Sun May 26, 2013 1:23 am

I'm a senior docent at the Computer History Museum in Silicon Valley and I have a special tour I give to computing (both hardware and software engineering) students and faculty. I walk them through the exhibits to show examples where fault lines were artificially introduced into the timeline that set computing progress back years due to uncoordinated and thoughtless actions on the parts of some. One type of fault line has been the relentless push for hardware performance without a concomitant extension of software capabilities to fully take advantage of the hardware advances. One result was the marketing-driven "Megahertz wars" of the early-through-mid personal computing era, where CPU clock speed was given far too much attention over other system attributes. The tech media just made things worse by essentially parroting whatever the press releases stated without much in the way of analysis of what was being claimed. Worse yet, manufacturers tweaked their products to tune them for simplistic hardware benchmarks, which didn't reflect typical real-world usage of systems.

A lot of noise has been made by the Nerdocracy about the deficiencies of the ARM CPU, RAM limitations, Ethernet speed, USB port number and speed, lack of SATA, etc., on the Pi. As I've stated elsewhere in other threads, the most interesting part of the Pi isn't the ARM CPU, it's the VIdeoCore IV GPU and the Quake 3, Pi3D, and Wayland demos show what is possible when the GPU is exercised to its full extent. There's a lot of capability in the GPU that should be exploited, especially by students and educators so that they can be much better understand where computing has been heading over the years.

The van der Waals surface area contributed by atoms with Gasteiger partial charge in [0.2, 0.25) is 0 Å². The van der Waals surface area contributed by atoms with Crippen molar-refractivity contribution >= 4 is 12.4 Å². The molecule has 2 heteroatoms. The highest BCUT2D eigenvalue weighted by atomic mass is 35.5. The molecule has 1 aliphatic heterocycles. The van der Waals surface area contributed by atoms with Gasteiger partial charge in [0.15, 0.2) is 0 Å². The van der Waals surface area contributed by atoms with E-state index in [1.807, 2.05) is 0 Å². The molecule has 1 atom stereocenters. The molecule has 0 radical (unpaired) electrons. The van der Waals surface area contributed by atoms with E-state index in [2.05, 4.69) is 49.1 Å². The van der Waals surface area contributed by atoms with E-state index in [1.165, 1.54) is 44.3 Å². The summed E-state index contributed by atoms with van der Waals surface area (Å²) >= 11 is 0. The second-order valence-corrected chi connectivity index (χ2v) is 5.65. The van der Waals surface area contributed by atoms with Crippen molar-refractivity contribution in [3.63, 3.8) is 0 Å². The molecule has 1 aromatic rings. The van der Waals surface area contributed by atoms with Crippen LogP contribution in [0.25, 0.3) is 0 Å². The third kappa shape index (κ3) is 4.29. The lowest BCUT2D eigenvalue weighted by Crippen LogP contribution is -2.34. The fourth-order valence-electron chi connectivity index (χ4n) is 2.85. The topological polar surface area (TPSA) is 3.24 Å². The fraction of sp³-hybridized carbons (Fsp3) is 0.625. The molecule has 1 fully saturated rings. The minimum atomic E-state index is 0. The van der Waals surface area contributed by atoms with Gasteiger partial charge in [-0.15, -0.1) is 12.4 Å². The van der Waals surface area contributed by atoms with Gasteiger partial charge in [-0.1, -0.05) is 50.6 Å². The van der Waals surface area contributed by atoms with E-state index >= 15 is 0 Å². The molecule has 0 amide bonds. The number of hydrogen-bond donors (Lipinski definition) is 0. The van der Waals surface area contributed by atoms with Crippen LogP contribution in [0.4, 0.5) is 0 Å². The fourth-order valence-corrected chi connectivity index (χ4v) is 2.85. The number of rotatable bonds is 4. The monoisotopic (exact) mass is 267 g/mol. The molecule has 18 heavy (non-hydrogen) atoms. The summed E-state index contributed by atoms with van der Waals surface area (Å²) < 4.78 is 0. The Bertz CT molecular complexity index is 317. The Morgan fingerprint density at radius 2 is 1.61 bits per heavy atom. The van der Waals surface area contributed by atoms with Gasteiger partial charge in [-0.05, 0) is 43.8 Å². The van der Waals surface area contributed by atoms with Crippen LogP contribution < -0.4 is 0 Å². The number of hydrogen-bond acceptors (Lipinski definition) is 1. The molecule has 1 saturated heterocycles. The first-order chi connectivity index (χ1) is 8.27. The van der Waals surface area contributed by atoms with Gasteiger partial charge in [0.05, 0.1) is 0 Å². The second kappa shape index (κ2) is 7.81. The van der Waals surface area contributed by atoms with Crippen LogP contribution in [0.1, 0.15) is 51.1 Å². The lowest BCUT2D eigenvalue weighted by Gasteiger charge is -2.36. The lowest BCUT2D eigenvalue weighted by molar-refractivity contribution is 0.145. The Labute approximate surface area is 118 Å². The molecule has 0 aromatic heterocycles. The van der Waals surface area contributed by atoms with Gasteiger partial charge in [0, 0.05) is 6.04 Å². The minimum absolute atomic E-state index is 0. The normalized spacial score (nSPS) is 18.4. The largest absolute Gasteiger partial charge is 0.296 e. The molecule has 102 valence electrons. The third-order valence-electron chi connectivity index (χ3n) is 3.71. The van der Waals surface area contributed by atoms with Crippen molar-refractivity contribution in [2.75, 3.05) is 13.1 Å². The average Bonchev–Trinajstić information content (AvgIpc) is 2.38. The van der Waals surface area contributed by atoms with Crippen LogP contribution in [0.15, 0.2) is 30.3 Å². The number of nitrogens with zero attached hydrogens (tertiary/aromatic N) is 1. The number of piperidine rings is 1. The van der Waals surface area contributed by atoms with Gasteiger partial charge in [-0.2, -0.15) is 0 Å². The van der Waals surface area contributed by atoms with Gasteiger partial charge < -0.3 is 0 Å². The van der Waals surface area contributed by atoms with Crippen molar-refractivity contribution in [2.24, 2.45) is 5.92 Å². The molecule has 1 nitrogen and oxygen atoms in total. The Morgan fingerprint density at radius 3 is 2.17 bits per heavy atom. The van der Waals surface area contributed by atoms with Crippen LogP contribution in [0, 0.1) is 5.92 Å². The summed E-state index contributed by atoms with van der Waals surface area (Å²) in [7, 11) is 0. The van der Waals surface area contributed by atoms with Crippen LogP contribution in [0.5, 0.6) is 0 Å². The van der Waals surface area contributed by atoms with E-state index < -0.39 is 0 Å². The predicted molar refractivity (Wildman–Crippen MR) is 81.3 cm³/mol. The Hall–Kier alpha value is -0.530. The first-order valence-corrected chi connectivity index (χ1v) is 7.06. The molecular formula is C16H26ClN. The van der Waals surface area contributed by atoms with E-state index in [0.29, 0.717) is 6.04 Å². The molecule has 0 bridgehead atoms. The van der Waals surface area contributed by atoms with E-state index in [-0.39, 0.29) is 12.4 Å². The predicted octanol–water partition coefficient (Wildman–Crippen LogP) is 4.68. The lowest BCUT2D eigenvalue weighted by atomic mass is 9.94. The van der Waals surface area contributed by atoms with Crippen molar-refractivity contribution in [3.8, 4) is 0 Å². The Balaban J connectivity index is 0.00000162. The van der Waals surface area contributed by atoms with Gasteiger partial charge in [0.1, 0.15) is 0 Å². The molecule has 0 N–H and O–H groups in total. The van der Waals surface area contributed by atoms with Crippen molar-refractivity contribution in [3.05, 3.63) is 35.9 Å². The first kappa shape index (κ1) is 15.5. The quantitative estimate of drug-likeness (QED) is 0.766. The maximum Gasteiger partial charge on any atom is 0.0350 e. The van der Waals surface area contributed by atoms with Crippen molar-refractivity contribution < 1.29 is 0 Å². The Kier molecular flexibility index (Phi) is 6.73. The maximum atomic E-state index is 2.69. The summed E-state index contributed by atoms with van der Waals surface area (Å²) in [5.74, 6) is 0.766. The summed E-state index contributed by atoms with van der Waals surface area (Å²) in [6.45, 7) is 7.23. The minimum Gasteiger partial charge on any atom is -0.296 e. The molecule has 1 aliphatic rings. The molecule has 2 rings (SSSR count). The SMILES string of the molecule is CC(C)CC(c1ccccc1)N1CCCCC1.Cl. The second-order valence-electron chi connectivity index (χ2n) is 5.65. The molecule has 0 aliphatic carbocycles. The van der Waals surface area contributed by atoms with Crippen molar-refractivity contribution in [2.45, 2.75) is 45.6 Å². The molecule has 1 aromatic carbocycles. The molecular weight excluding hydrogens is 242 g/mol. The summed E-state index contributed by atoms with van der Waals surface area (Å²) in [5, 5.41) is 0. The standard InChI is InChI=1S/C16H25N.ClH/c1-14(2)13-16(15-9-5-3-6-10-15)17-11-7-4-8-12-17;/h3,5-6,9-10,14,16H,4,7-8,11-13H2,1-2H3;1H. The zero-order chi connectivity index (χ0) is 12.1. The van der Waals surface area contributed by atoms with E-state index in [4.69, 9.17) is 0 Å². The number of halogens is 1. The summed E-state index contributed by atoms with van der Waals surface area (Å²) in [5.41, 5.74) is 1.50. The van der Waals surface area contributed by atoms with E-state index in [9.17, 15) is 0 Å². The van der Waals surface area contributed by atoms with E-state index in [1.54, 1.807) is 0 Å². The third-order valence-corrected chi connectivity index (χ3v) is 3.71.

The purpose of the Pi is not to satiate the Nerdocracy's incessant demands for more, more, more of pretty much everything. That's what the commercial market suppliers are there for, and if you don't like their prices, well, start your own company and do something about it. The Foundation has demonstrated just how low you can go when profit is removed from the equation, but it requires exorbitant amounts of hard work by many volunteers doing everything from printed circuit board layout, to optimizing important software, to describing everything sufficiently that students can learn what has happened over the past century, or so, of computing developments without repeating mistakes made by others. I also give a tour of the exhibits that highlights repeated mistakes - it's kind of the raison d'être for the museum.

Sometimes you have to pull over, stop, and walk among the flowers along the Information Superslab in order to gain a better appreciation for the technology surrounding us today. A lack of perspective results in a very expensive form of gluttony where literally tons of computing power sit idle, or are even discarded before their time. If you haven't already noticed, gluttony ironically is not a growth industry over the long haul. Too much of anything can be a bad thing, and all things should be taken in moderation, including demanding bigger/faster hardware before you've even scratched the surface of what's already available.
The best things in life aren't things ... but, a Pi comes pretty darned close! :D
"Education is not the filling of a pail, but the lighting of a fire." -- W.B. Yeats
In theory, theory & practice are the same - in practice, they aren't!!!

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mahjongg
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Re: New version of Pi. When?

Sun May 26, 2013 12:35 pm

well said Jim!

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Re: New version of Pi. When?

Sun May 26, 2013 3:58 pm

One upcoming option is UDOO, a combo of 4 Pis with an Arduino. See http://www.udoo.org/
That board has 1GB of DDR3 RAM and runs Android/Linux and costs four times as much as the model A Pi. Still not powerful enough to run a fat Windows OS (RT, which is the only one for ARM). For real Windows you need an x86 based system. There are some cheap bundles at the big box vendors if it has to be new. Otherwise use the advice given before and look on flea markets, free exchange boards, or likewise options. That way you get what you need much faster. The Pi is designed with a very specific purpose in mind and that purpose is not "run heavy apps".
Our Pi Blog - http://weusepis.wordpress.com/

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Re: New version of Pi. When?

Sun May 26, 2013 5:02 pm

Heater wrote:Speedwell68,
This.
What on earth does that mean? A senetence containing the single word "this" makes no grammatical sense. I have seen it as a growing habbit on various forums and it's really annoying.